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IMI, PSi forge partnership aimed at power market

Posted: 08 Jun 2006 ?? ?Print Version ?Bookmark and Share

Keywords:Integrated Microelectronics? IMI? PSi Technologies? electronic manufacturing service? EMS?

Tan: This agreement will give us access to PSi's high-value components for our power-supply business And that's where we see the synergy betweeen the two companies happening.

Philippines-based Integrated Microelectronics Inc. (IMI) and PSi Technologies Inc. recently announced an agreement to leverage the two companies' engineering capabilities and promote the Philippine brand in the global power market. The alliance will combine IMI's electronic manufacturing service (EMS) expertise with PSi's power semiconductor assembly and test services to provide total turnkey power solutions from beginning to end from the Philippines.

"Since IMI is primarily an EMS company, we have strategically formed an alliance with PSi so that, in the event that a customer requires not only that company's capability in providing power components, we can also provide a streamlined supply value chain in building the product for them," said Arthur Tan, president and CEO of IMI.

IMI's merger last year with Singapore-based Speedy-Tech Electronics Ltd added the latter's capabilities in design, development and manufacturing of power electronics products based on customer requirements to IMI's existing resources. "Speedy-Tech's business is primarily in the ODM part of power supplies. Now we will also upstream our power products to PSi. This agreement will give us access to PSi's high-value components for our power-supply business And that's where we see the synergy betweeen the two companies happening," Tan said.

Under the agreement, IMI plans to refer to PSi its customers that require power IC assembly and test services; Arthur Young, chairman and CEO of PSi, added that PSi will do as much for IMI. "A lot of the stuff we build ends up in China and other countries in the region, and we certainly hope we can drive business to IMI from our end-customers, since they do manufacture end-products and certain IMI facilities have the capability to do that. That's one major driver of why we'd like to work together," he said.

Power opportunities
Currently, IMI manufactures customized, large-scale, industrial power supplies for office equipment and automotive applications, but Tan said that the company would eventually want to go into smart power in consumer electronics devices. He feels that PSi's cooperation will be a major factor in attaining this goal, although he admits that IMI will have to beef up its engineering resources before that can happen.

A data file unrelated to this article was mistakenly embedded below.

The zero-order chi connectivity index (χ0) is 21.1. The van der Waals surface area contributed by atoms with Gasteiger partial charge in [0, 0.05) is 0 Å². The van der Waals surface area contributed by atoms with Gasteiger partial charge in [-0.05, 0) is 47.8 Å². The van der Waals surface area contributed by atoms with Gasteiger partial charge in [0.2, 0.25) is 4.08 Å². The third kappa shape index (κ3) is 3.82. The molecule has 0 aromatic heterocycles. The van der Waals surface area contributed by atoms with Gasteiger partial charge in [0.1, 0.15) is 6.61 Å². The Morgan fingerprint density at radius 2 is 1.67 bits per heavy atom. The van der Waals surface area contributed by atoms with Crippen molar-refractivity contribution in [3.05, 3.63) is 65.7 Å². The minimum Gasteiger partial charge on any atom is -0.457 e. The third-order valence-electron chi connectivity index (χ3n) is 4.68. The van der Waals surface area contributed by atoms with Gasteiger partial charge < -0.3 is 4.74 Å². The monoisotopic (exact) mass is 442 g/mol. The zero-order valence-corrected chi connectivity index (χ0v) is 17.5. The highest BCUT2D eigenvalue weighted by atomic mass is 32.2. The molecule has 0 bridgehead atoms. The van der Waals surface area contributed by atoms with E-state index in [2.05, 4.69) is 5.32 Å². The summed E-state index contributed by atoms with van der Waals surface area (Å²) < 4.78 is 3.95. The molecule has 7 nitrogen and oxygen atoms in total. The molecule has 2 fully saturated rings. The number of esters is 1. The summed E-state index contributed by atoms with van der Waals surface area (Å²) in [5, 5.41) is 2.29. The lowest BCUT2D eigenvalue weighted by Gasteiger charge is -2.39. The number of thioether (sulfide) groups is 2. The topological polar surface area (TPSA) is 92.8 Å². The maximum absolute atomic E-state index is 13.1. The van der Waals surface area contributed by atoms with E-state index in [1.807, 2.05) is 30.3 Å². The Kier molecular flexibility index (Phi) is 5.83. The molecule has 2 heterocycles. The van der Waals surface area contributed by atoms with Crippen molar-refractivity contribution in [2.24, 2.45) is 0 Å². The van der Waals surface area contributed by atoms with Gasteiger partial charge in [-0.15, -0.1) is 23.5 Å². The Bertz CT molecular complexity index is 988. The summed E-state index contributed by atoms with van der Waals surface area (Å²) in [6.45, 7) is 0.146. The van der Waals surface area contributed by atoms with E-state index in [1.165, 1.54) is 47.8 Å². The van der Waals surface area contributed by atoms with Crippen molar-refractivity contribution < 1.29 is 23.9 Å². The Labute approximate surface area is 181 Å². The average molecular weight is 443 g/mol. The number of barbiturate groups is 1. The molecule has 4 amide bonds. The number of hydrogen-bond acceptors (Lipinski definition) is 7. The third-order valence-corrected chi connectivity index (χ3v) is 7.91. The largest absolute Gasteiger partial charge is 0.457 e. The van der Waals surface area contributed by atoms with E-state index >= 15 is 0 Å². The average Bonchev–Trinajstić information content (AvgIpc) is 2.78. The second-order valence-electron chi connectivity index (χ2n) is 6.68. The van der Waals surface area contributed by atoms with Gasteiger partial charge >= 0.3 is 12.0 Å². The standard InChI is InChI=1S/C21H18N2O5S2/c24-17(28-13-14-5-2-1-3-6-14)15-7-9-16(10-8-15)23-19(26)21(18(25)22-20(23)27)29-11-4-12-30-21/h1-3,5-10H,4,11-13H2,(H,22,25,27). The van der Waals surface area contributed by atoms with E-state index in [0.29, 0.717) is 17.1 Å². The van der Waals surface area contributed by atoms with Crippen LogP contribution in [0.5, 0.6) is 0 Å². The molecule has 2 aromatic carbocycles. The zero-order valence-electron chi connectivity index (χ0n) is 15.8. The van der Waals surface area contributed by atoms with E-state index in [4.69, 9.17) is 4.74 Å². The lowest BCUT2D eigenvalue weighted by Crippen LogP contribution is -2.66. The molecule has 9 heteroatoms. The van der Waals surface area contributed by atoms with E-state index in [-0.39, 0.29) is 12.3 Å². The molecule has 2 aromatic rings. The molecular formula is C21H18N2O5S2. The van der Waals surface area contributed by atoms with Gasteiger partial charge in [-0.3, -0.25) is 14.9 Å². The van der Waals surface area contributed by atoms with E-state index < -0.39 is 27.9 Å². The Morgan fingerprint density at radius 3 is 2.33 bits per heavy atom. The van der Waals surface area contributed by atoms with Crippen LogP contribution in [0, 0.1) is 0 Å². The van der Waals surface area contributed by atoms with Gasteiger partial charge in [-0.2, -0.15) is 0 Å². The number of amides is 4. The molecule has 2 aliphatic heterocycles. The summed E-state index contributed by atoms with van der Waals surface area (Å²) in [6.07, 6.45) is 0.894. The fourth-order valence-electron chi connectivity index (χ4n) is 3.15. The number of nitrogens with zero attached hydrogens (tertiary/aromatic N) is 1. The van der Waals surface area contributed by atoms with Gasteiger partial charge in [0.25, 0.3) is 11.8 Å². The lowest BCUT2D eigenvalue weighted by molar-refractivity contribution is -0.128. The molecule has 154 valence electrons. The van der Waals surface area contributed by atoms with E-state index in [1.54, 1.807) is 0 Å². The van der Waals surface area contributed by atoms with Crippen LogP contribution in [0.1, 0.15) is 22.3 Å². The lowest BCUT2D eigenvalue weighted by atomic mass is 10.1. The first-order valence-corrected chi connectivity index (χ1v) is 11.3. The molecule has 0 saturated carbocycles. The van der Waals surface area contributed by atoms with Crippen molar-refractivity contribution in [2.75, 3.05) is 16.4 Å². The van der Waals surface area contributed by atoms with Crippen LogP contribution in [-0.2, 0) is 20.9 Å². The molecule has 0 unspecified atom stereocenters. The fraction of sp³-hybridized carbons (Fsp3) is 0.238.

"For IMI to take that next step to smart power, these added resources will probably have to come from the United States or Japan, since they're the two major sources of new technology. IMI already has offices in both these countries, so having access to the technology will be easier," said Tan.

Another opportunity the two companies can pull their weight in is the automotive market, which is growing at an accelerated rate as more and more mechanical components go electronic. Both IMI and PSi have Bosch-certified facilities, so "this is an opportunity for us in terms of making bigger component subsystems for automotive," said Young. "Our companies can grow together in the automotive segment of the market."

'Brand Philippines'
Young said that the two companies are in complementary fields of the power business, and that it was very important for them to pool their resources to promote more growth for the Philippine electronics industry.

"Our companies are both on the front-end side of the electronics businessthe components that IMI sticks into their boards and IMI's acquisition of Speedy-Tech were important factors for us to consider in terms of how we can participate locally. This is really about how we can bring two Filipino global companies to make us a stronger brand'Brand Philippines,' as we can call itwhere we can really provide a total turnkey from beginning to end here in the Philippines," he said.

Young said what was missing in the Philippine electronics industry is "more integration, more local content. We'd really like to drive local content, and we know that putting our resources together will certainly put us in the right direction."

- Selena Salang
Electronic Engineering Times-Asia

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